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Bruno and the Bees

by Sylvie Daigneault

The misadventures of a goodhearted but greedy bear cub – a fuzzy innocent in a world full of temptations and hazards – have long been a popular subject in books for young children. This new book in Daigneault’s Bruno series is a likable, though not striking or especially original, addition to the genre. Like Winnie-the-Pooh, Bruno resembles a stuffed toy bear, and a small illustration at the top of each page shows Bruno in one of the many different poses a teddy bear can be placed in. The soft texture of Bruno’s fur, his cuddly round body, and appealing facial expressions will please small children and lovers of toy bears.

In this third book of the series, the bear’s misadventures arise out of his fondness for honey. Bruno’s desires are thwarted by authority – in the form of the Queen Bee, some fiercely armed guard bees, and Bruno’s own parents – although he is neither scolded nor hurt, just shamed a bit for his bad manners in trying to force his way into the bees’ nest. By way of apology, he tries to take the bees a jar of honey as a present; of course, he eats some and loses the rest en route, but wins back the Queen Bee’s goodwill anyway with a gift of daisies. The plot inevitably recalls Winnie-the-Pooh, although Daigneault’s story has a cosy tone that lacks Milne’s bracing humour and skill with language.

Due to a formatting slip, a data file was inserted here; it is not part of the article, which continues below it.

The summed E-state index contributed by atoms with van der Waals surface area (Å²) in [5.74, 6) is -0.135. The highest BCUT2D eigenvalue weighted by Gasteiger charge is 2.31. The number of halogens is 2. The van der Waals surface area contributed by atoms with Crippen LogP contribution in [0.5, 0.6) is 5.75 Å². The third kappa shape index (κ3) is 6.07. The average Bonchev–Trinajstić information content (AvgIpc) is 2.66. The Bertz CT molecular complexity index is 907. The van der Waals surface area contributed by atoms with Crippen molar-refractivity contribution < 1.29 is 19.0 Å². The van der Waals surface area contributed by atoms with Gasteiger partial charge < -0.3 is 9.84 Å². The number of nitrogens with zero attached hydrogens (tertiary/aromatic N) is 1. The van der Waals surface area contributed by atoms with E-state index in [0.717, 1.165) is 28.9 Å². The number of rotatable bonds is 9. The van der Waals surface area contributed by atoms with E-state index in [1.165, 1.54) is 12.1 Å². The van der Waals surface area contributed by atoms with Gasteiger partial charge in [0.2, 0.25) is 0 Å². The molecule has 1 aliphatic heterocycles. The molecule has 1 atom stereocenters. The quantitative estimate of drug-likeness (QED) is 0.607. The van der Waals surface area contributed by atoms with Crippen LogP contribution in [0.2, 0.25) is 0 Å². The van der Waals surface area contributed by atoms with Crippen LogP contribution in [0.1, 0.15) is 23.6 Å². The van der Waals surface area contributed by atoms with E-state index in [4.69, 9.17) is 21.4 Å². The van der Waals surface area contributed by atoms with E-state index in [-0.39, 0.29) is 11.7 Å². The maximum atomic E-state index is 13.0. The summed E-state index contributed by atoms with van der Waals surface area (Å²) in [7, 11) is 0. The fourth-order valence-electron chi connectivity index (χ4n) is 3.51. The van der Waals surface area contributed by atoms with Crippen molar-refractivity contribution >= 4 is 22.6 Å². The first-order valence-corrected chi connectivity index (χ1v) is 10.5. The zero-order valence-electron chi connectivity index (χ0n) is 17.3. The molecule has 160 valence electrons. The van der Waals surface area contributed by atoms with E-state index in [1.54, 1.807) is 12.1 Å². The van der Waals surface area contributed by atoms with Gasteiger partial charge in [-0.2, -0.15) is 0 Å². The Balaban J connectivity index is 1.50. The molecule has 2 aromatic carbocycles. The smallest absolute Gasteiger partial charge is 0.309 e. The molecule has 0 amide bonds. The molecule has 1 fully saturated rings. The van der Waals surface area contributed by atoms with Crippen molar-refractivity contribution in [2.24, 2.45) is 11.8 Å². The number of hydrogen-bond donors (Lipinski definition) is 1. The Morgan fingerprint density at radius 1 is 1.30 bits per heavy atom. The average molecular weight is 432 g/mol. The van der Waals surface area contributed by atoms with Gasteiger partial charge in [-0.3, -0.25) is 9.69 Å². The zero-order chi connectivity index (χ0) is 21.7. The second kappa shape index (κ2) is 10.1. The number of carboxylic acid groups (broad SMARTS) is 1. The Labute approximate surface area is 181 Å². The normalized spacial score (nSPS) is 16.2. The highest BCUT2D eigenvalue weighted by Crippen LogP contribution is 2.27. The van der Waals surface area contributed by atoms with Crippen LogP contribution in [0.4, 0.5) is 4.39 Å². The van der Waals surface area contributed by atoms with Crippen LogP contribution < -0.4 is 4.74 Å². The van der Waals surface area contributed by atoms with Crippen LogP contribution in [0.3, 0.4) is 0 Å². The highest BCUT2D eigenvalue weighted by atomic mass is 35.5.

What distinguishes Bruno from other bear stories are the colourful detailed backgrounds of the woodland scenes where the adventures take place. Each story happens in a different season and the foliage and flowers of a forest in summer are richly evoked here in a warm palette of reds, golds, and greens. As well as the full-page illustrations, there are decorations on the text pages, too, with the sort of little details that small children enjoy spotting. At the bottom of each, a caterpillar is seen eating its way through various leaves and berries until on the last page it becomes a butterfly. A final picture of Bruno surrounded by falling leaves promises the reader that the bear will indeed get his honey eventually and that there will be an autumn sequel to this series of reassuring bear tales.


Reviewer: Gwyneth Evans

Publisher: HarperCollins


Price: $6.99

Page Count: 32 pp

Format: Paper

ISBN: 0-00-648124-8

Released: Apr.

Issue Date: 1998-3

Categories: Picture Books

Age Range: ages 3–5